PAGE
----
Disk Mirroring

What Does Disk Mirroring Mean?

Disk mirroring is a technique used to protect a computer system from loss of data and other potential losses due to disk failures. In this technique, the data is duplicated by being written to two or more identical hard drives, all of which are connected to one disk controller card. If one hard drive fails, the data can be retrieved from the other mirrored hard drives.


Disk mirroring if often referred to as RAID 1 or RAID Level 1.

Techopedia Explains Disk Mirroring

Disk mirroring is a form of disk backup in which anything that is written to a disk is simultaneously written to a second disk. This creates fault tolerance in the critical storage systems. If a physical hardware failure occurs in a disk system, the data is not lost, as the other hard disk contains an exact copy of that data.

Mirroring can be either hardware or software based.

Hardware-based mirroring is implemented through the use of RAID controllers installed in the system to which separate hard disk drives are attached. These hard disks appear as different volumes to the system. Each data sector is identically written to all the volumes, thus creating multiple copies of the volumes. At the expense of mild system performance degradation, fault tolerance is introduced to the system.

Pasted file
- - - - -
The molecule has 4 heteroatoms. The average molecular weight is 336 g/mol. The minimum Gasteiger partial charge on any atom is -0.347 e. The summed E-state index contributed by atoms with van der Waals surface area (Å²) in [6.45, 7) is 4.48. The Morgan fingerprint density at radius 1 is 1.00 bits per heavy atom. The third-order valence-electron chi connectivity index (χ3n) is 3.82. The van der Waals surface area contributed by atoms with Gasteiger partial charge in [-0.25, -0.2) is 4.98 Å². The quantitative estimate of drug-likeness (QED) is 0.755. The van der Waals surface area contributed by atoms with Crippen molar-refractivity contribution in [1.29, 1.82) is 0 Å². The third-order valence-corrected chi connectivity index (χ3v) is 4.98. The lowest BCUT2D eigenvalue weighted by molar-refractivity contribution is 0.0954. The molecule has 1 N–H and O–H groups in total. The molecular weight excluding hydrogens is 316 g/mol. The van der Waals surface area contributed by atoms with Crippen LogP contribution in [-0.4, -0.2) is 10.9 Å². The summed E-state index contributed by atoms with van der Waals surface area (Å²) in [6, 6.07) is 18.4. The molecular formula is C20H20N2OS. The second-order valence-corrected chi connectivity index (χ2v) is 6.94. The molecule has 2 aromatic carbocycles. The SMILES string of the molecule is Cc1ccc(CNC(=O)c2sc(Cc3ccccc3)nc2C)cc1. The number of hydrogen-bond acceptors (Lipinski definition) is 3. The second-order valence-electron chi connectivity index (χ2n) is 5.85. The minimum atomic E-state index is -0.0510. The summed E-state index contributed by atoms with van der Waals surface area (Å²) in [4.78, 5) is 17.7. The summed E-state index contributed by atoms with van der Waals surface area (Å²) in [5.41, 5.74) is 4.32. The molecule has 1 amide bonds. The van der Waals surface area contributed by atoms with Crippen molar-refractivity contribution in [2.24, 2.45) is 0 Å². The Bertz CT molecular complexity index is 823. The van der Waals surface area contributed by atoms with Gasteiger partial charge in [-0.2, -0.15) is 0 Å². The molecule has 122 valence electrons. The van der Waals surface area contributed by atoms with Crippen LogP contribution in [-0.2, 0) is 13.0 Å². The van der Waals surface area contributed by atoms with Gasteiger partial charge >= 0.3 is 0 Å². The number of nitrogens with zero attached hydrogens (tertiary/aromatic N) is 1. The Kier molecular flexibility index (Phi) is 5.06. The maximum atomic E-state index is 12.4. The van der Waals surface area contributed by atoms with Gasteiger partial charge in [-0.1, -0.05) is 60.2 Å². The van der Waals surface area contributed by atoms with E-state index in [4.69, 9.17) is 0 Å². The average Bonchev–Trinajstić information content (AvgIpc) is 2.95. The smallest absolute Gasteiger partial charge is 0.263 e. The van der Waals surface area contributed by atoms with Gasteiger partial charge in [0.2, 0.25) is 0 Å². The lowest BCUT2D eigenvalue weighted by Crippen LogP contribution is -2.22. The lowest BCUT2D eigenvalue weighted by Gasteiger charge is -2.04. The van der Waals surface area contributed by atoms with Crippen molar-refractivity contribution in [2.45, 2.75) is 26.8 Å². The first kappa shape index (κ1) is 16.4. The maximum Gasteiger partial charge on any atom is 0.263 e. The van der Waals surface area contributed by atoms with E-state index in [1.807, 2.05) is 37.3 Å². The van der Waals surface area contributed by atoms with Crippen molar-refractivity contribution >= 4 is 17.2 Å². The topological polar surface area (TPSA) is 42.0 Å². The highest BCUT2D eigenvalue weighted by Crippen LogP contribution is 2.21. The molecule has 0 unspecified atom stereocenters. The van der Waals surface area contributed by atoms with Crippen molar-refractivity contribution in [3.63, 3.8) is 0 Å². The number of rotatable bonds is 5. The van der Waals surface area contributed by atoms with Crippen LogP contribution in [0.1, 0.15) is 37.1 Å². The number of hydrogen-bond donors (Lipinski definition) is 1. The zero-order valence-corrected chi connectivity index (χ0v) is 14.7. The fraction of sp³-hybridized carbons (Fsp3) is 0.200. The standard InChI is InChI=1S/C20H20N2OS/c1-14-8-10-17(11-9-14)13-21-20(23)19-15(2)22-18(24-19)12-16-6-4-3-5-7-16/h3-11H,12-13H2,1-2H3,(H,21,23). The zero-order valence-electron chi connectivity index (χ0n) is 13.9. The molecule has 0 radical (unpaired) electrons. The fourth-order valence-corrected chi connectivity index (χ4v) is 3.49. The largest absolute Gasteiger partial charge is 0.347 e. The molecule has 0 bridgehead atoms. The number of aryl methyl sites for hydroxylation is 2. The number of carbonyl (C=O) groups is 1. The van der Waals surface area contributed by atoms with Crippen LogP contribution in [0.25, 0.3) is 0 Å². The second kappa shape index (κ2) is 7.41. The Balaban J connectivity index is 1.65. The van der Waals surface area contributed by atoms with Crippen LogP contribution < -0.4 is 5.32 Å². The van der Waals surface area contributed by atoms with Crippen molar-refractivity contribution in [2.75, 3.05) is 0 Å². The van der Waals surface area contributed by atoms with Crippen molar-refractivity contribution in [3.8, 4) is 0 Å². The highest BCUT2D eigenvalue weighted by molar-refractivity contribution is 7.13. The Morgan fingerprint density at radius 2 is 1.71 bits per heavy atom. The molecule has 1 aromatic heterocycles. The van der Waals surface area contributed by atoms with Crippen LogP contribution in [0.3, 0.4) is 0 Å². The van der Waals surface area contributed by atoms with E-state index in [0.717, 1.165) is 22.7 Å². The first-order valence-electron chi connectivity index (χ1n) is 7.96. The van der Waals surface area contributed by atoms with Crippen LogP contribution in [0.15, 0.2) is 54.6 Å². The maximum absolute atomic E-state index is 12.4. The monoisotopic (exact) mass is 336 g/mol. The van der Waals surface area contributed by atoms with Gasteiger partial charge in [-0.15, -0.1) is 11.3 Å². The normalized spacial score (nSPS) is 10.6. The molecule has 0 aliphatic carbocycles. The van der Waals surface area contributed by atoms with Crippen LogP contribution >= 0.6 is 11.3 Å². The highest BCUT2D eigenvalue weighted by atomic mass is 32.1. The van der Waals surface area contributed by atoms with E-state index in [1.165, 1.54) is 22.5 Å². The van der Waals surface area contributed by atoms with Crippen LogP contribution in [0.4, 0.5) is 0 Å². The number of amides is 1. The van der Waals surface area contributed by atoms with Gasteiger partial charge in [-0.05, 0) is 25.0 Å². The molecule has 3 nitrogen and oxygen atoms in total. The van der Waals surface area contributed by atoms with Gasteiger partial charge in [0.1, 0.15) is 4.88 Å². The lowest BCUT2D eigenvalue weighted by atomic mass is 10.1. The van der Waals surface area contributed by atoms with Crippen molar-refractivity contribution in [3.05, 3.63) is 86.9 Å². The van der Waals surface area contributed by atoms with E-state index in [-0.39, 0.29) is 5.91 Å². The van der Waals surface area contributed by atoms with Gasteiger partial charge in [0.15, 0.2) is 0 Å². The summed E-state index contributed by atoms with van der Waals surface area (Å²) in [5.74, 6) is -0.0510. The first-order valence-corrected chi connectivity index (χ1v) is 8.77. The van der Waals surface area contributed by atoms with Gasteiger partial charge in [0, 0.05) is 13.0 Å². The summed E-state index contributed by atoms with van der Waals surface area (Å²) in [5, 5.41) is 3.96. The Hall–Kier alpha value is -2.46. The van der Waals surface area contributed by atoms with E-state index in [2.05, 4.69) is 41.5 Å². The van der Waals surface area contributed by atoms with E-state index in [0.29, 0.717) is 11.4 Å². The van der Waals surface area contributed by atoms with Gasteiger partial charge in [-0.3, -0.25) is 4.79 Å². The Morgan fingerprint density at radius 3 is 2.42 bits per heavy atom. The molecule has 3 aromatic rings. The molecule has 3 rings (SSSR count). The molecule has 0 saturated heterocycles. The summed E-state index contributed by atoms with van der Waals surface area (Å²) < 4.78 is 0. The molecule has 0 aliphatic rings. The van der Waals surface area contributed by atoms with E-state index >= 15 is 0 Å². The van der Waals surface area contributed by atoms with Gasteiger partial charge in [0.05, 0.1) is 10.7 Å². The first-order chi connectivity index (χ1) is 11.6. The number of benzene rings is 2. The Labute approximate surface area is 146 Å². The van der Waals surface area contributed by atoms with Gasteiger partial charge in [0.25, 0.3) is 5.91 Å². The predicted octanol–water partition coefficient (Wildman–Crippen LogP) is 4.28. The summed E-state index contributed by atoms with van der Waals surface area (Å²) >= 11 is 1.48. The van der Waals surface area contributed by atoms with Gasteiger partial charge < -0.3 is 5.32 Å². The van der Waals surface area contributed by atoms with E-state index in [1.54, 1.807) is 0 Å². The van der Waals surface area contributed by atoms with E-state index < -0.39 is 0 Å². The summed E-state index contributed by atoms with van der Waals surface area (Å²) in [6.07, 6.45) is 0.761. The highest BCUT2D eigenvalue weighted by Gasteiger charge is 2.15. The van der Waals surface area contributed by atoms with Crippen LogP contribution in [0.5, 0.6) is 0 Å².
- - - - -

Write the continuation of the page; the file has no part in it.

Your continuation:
Software-based mirroring requires certain mirroring applications to be installed in the system. The software-based mirroring solution is usually less expensive and more flexible, but it results in more system performance degradation and is more susceptible to incompatibilities like boot time problems.

A popular alternative to disk mirroring is disk striping, in which data is striped in blocks over multiple volumes (disks). In case of a failure, the failed disk is recreated with the help of checksum or other data present on other disks. Unlike disk mirroring, disk striping may not fully recover lost data.


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Margaret Rouse

Margaret Rouse is an award-winning technical writer and teacher known for her ability to explain complex technical subjects to a non-technical, business audience. Over the past twenty years her explanations have appeared on TechTarget websites and she's been cited as an authority in articles by the New York Times, Time Magazine, USA Today, ZDNet, PC Magazine and Discovery Magazine.Margaret's idea of a fun day is helping IT and business professionals learn to speak each other’s highly specialized languages. If you have a suggestion for a new definition or how to improve a technical explanation, please email Margaret or contact her…